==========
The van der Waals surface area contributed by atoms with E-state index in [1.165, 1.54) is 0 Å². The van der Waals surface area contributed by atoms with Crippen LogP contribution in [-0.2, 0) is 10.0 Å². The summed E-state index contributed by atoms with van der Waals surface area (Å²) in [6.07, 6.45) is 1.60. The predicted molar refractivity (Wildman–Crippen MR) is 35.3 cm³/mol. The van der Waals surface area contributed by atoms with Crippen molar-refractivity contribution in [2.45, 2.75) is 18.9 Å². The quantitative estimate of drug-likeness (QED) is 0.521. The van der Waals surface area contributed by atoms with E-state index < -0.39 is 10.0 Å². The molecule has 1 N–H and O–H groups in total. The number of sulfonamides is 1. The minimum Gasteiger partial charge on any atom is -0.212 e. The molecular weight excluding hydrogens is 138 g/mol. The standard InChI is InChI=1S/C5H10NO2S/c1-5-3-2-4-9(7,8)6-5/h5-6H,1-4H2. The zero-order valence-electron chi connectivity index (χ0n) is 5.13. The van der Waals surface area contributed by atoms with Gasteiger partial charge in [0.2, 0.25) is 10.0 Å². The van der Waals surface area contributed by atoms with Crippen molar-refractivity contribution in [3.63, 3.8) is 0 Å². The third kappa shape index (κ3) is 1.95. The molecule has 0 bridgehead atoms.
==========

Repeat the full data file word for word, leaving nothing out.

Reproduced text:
The van der Waals surface area contributed by atoms with E-state index in [1.165, 1.54) is 0 Å². The van der Waals surface area contributed by atoms with Crippen LogP contribution in [-0.2, 0) is 10.0 Å². The summed E-state index contributed by atoms with van der Waals surface area (Å²) in [6.07, 6.45) is 1.60. The predicted molar refractivity (Wildman–Crippen MR) is 35.3 cm³/mol. The van der Waals surface area contributed by atoms with Crippen molar-refractivity contribution in [2.45, 2.75) is 18.9 Å². The quantitative estimate of drug-likeness (QED) is 0.521. The van der Waals surface area contributed by atoms with E-state index < -0.39 is 10.0 Å². The molecule has 1 N–H and O–H groups in total. The number of sulfonamides is 1. The minimum Gasteiger partial charge on any atom is -0.212 e. The molecular weight excluding hydrogens is 138 g/mol. The standard InChI is InChI=1S/C5H10NO2S/c1-5-3-2-4-9(7,8)6-5/h5-6H,1-4H2. The zero-order valence-electron chi connectivity index (χ0n) is 5.13. The van der Waals surface area contributed by atoms with Gasteiger partial charge in [0.2, 0.25) is 10.0 Å². The van der Waals surface area contributed by atoms with Crippen molar-refractivity contribution in [3.63, 3.8) is 0 Å². The third kappa shape index (κ3) is 1.95. The molecule has 0 bridgehead atoms.